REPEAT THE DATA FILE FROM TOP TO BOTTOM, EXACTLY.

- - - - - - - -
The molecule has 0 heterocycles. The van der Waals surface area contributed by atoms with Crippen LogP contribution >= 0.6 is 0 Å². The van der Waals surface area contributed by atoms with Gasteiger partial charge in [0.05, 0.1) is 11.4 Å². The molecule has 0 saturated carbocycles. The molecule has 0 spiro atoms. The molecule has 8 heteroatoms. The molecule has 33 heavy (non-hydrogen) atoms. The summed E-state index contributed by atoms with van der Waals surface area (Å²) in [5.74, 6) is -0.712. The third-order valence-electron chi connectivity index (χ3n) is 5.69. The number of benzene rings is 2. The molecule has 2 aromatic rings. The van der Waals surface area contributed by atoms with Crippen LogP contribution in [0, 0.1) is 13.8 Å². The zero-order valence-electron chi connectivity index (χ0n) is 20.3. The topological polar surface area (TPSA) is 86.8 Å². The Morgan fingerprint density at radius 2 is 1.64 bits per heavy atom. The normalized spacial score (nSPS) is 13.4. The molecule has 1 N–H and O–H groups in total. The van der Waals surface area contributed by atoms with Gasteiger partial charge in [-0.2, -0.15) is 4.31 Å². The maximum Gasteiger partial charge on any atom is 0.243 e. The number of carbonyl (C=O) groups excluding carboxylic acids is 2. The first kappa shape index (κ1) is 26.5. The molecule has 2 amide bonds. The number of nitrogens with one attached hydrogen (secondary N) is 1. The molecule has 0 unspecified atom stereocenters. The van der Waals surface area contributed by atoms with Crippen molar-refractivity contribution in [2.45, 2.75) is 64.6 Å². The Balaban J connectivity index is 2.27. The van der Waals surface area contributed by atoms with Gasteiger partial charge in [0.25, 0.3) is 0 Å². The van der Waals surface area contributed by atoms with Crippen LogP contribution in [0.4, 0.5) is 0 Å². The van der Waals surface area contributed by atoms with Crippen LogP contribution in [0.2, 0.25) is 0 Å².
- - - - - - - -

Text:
The molecule has 0 heterocycles. The van der Waals surface area contributed by atoms with Crippen LogP contribution >= 0.6 is 0 Å². The van der Waals surface area contributed by atoms with Gasteiger partial charge in [0.05, 0.1) is 11.4 Å². The molecule has 0 saturated carbocycles. The molecule has 0 spiro atoms. The molecule has 8 heteroatoms. The molecule has 33 heavy (non-hydrogen) atoms. The summed E-state index contributed by atoms with van der Waals surface area (Å²) in [5.74, 6) is -0.712. The third-order valence-electron chi connectivity index (χ3n) is 5.69. The number of benzene rings is 2. The molecule has 2 aromatic rings. The van der Waals surface area contributed by atoms with Crippen LogP contribution in [0, 0.1) is 13.8 Å². The zero-order valence-electron chi connectivity index (χ0n) is 20.3. The topological polar surface area (TPSA) is 86.8 Å². The Morgan fingerprint density at radius 2 is 1.64 bits per heavy atom. The normalized spacial score (nSPS) is 13.4. The molecule has 1 N–H and O–H groups in total. The van der Waals surface area contributed by atoms with Gasteiger partial charge in [-0.2, -0.15) is 4.31 Å². The maximum Gasteiger partial charge on any atom is 0.243 e. The number of carbonyl (C=O) groups excluding carboxylic acids is 2. The first kappa shape index (κ1) is 26.5. The molecule has 2 amide bonds. The number of nitrogens with one attached hydrogen (secondary N) is 1. The molecule has 0 unspecified atom stereocenters. The van der Waals surface area contributed by atoms with Crippen molar-refractivity contribution in [2.45, 2.75) is 64.6 Å². The Balaban J connectivity index is 2.27. The van der Waals surface area contributed by atoms with Gasteiger partial charge in [0.25, 0.3) is 0 Å². The van der Waals surface area contributed by atoms with Crippen LogP contribution in [0.4, 0.5) is 0 Å². The van der Waals surface area contributed by atoms with Crippen LogP contribution in [0.2, 0.25) is 0 Å².